The Dakota Student was more succinct. They had a screaming headline that simply said, "DEAN CHARLIE." The article was pretty short, just providing the facts. An editorial said, "The trustees got it right for a change. But what do we call him? We think our headline writer got it right. Welcome Dean Charlie!"

May of 1977 was soon upon us. On Friday evening, May 27, Dr. Wilbur Olafsen, Principal of Southwest High School in Minneapolis, would be honored at a grand retirement ball at the Fjord Ballroom of the Radisson Hotel in Minneapolis. When we'd heard of Dr. Olafsen's planned retirement, we'd immediately put the date on our calendars. However, it soon became clear that we weren't simply going to be attendees. The planning committee called Tim on the phone and asked him to be the emcee for the whole affair.

"Why me? Surely it should be one of his colleagues in Minneapolis."

"You're his most famous graduate. He tells stories of Tim the student at Southwest all the time. You're the graduate he's most proud of. For you to come back and be the emcee at his retirement would be his fondest dream. Tim, you must do it."

Of course, he agreed. He made a quick trip down to Minneapolis in March to meet with their planning committee. Most were current faculty, and about half of them had been on the faculty when Tim was a student. One had been his teacher. And then there was Nelson Waters, Tim's old high school diving coach. Coach Waters had been in Mexico with us, and then had been in Montreal for the big retirement press conference. It'd been Coach Waters who'd contacted Tim and urged him to be part of the retirement event.

Tim asked, "Isn't a ball in the grandest ballroom of the city more than you usually do for a high school principal?"

"Wilbur Olafsen isn't your usual high school principal. He's been principal for 32 years, and has made Southwest one of the finest high schools in the state, if not the nation. Students, teachers, parents - they all love him. And we can expect most of them, past and present, to want to be at this ball. The ballroom, opened to its fullest, can handle 1,400 persons and we expect to sell that many tickets." That was Nancy Franks, chair of the committee.

Tim asked, "You're calling it a ball. That means dancing, dinner I assume, and less than the usual amount of speeches. Am I right?"

"Exactly. Dr. Olafsen knows how to be mercifully short, and he deserves the same at his retirement."

"Who's going to provide the music?"

"We have three student dance bands that want to perform. They're pretty good, but we'd like some professional group as well. There are a number of good dance bands around the Twin Cities, and they'll be a little more sedate than the student groups."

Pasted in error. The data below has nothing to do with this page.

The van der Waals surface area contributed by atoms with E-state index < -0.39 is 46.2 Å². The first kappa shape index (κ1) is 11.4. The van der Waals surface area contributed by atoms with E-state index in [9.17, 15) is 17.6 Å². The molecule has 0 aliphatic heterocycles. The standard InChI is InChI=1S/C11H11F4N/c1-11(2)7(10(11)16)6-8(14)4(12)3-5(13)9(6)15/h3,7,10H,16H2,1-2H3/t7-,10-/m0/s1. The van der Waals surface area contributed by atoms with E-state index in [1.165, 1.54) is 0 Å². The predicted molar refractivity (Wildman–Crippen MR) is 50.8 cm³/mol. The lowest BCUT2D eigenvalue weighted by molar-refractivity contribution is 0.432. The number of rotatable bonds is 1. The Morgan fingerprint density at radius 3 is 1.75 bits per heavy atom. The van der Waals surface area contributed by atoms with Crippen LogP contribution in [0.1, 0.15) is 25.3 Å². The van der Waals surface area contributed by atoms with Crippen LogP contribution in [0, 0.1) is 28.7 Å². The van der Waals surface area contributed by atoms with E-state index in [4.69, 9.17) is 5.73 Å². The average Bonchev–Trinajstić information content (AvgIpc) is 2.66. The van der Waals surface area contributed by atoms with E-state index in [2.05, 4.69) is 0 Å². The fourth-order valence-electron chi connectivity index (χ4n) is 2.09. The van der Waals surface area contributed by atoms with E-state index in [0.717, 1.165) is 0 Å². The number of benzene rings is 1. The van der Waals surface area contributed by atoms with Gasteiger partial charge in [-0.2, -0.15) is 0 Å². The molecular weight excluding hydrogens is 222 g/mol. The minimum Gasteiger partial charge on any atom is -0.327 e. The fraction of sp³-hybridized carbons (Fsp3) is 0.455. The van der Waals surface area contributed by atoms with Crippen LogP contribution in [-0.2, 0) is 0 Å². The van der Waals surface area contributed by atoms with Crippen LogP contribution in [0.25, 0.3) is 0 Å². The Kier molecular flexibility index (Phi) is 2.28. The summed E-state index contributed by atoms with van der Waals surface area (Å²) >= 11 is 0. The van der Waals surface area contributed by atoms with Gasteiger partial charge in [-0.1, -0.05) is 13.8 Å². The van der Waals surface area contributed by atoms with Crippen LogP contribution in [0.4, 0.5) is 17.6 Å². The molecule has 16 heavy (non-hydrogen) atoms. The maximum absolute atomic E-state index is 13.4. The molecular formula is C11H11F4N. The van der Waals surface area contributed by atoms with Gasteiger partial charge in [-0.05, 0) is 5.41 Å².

Tim said, "How would you like Chubby Checker?"

"Just exactly how are we going to get Chubby Checker, and what in the world would that cost?"

"I don't know, I'll ask him."

"You know Chubby Checker?"

"Not well. But he'll take my phone calls."

Chubby did, in fact, take Tim's phone call. He agreed to play at the ball for no fee, just transportation for him and his band. They'd be in Chicago in May, so it wouldn't cost much. The committee was both flabbergasted and delighted. Tim left the committee to make their plans, saying that he'd be glad to go along with whatever they worked out.

Letters went back and forth, and the committee did keep Tim posted with their plans, and they did a good job of incorporating the few suggestions that he made - one of which was to keep his and Chubby Checker's names out of the advance publicity. "We want people to come to this to say goodbye and good luck to Dr. Olafsen, not to see a musician or sports celebrity.

One thing that the committee had decided early on was that students were going to be welcome at the party. That led to the immediate decision that there'd be no alcohol. For some of the adults that might be a spoiler, but the committee was adamant. Tim completely agreed. So did Dr. Olafsen. They didn't consult him much on the plans, but they did discuss key decisions with him, and he was completely delighted to have students part of the party - even though most such faculty retirements were mainly for colleagues and key alumni and parents. This party was different, and they realized just how different it was going to be when tickets sold out in less than a week. The announcement had gone out in an alumni mailing, a system-wide teachers' bulletin, and the student newspaper as close to simultaneously as possible. The response, from all groups was stupendous. The committee was delightfully surprised.

Tim and I arrived in Minneapolis in the morning of the big day. Dr. and Mrs. Olafsen had invited us to lunch at the Radisson Coffee Shop before the run-through that was planned for the afternoon. We had a lovely lunch, sharing old times and catching each other up to date. It was clear that Dr. Olafsen hadn't a clear idea of what was planned for the evening, "I'm just along for the ride." Chubby Checker would be a complete surprise, as would the fact that every single class valedictorian since he'd become principal would be in attendance. The committee has insisted that, arm wrestling contest or not, Tim would be in that number. He didn't fight it.

The evening started at 6:30 when the doors to the ballroom were opened, even though the official time was 7:00. Hors d'oeuvres, a beautiful spread, were available on buffet tables in the ante-room to the ballroom. At seven o'clock two of the tables were switched to salad and at 7:30 three others were switched to main courses. This gradual approach to the meal meant that there was never a long line to get to the food.